As suspect poll after suspect poll tells us this is a “close race”, keep these facts in mind: Barack Obama is NOT winning ANY group he lost in 2008. He is NOT doing better with any group he won or even improving with any group(s) he lost in 2008.
Polls asking “registered” voters for whom they will vote actually don’t mean much because history tells us more than 1/3 won’t show up to vote anyway.
Nevertheless, such polls do have some value in that they can provide a peek at the enthusiasm to actually go to the polls these “potential” voters have.
The most recent Gallup survey of registered voters shows us where Barack Obama’s three main voting blocs, young 18-to-29 year olds, Hispanics, and African-Americans are on the question of “enthusiasm.”
While Obama is soundly beating Mitt Romney among the 18-to-29 year old group 58/34 and 61/29 among Hispanics, the “I will definitely vote” sentiment of both groups is lower than it was in 2008. More than this, these numbers are a 10 point improvement among Young voters and a 4 point improvement among Hispanics. Both are nice starting points for Romney even before the “enthusiasm factor” comes into play.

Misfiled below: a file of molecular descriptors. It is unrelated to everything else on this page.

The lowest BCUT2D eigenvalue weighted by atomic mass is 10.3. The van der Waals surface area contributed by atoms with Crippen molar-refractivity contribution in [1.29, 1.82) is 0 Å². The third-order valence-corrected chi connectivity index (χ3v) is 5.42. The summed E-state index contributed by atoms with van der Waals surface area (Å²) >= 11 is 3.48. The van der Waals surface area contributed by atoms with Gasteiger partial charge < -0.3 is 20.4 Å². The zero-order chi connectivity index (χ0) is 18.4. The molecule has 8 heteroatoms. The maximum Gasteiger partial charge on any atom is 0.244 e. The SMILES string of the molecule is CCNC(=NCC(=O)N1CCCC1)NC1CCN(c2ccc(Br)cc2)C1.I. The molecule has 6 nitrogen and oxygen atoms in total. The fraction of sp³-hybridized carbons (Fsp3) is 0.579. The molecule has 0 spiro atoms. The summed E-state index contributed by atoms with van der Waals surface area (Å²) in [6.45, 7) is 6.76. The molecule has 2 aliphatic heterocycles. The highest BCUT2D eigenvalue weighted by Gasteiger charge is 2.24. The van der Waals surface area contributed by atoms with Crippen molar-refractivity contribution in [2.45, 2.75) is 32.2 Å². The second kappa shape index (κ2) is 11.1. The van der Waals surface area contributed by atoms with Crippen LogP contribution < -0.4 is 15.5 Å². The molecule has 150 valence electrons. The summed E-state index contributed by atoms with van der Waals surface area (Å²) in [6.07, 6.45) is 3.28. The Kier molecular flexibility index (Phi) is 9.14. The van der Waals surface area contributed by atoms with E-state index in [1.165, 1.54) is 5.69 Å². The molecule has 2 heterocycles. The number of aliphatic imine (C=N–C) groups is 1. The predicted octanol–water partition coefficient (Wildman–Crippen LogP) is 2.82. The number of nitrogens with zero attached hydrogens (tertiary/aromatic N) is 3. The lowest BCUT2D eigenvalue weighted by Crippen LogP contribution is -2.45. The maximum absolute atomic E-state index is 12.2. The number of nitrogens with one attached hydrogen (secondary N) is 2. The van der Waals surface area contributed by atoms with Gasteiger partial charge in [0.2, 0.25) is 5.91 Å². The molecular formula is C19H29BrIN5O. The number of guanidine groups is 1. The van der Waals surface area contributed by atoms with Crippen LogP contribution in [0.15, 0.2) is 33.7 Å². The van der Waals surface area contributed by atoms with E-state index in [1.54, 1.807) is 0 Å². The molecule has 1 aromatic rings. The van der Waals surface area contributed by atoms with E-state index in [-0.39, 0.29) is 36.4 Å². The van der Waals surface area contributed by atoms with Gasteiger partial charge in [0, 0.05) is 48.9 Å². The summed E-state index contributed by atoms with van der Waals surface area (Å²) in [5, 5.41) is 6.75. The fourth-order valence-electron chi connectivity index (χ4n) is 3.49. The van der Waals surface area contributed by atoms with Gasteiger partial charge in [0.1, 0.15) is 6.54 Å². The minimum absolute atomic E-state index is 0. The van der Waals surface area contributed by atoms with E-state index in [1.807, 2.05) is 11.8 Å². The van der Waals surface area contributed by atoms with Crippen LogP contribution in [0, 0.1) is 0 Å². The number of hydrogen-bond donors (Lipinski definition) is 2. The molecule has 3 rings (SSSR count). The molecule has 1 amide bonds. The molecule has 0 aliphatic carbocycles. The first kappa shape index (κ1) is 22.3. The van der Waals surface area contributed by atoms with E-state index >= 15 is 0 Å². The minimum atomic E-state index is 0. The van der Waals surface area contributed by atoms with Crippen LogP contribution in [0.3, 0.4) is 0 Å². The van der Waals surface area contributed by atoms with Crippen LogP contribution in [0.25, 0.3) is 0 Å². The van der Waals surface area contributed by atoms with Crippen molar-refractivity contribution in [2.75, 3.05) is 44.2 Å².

As things are shaping up, the big lead Obama has among Young voters won’t mean much as it is wiped out by their grandparents (65 and over) who support Romney 54/39 and plan to vote at an 86% rate. That huge 25-point enthusiasm gap will more than cancel out the young voters’ Obama sentiment.
As to non-Hispanic white voters versus Hispanic voters, the 82 /66 enthusiasm gap will nullify the value of the Latino vote for Obama. All whites except the very young voted for McCain in solid numbers and can be expected to vote in larger numbers for Romney.
The African-American vote was so high in 2008 (95% with 65% turnout for Obama), it never had any place to go but down. Even the most optimistic statewide polls show Obama a minimum of 3 points below his peak; and the New York Times, by citing and explaining an EPIC-MRA poll, has acknowledged the likelihood of a turnout drop of 2 points from 12% to 10%. That alone spells trouble for Obama without considering the basic “No new wins, new improvements” 2008 to 2012 axiom.
We have to keep fighting, but we have the wind at our backs.
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Photo credit: terrellaftermath
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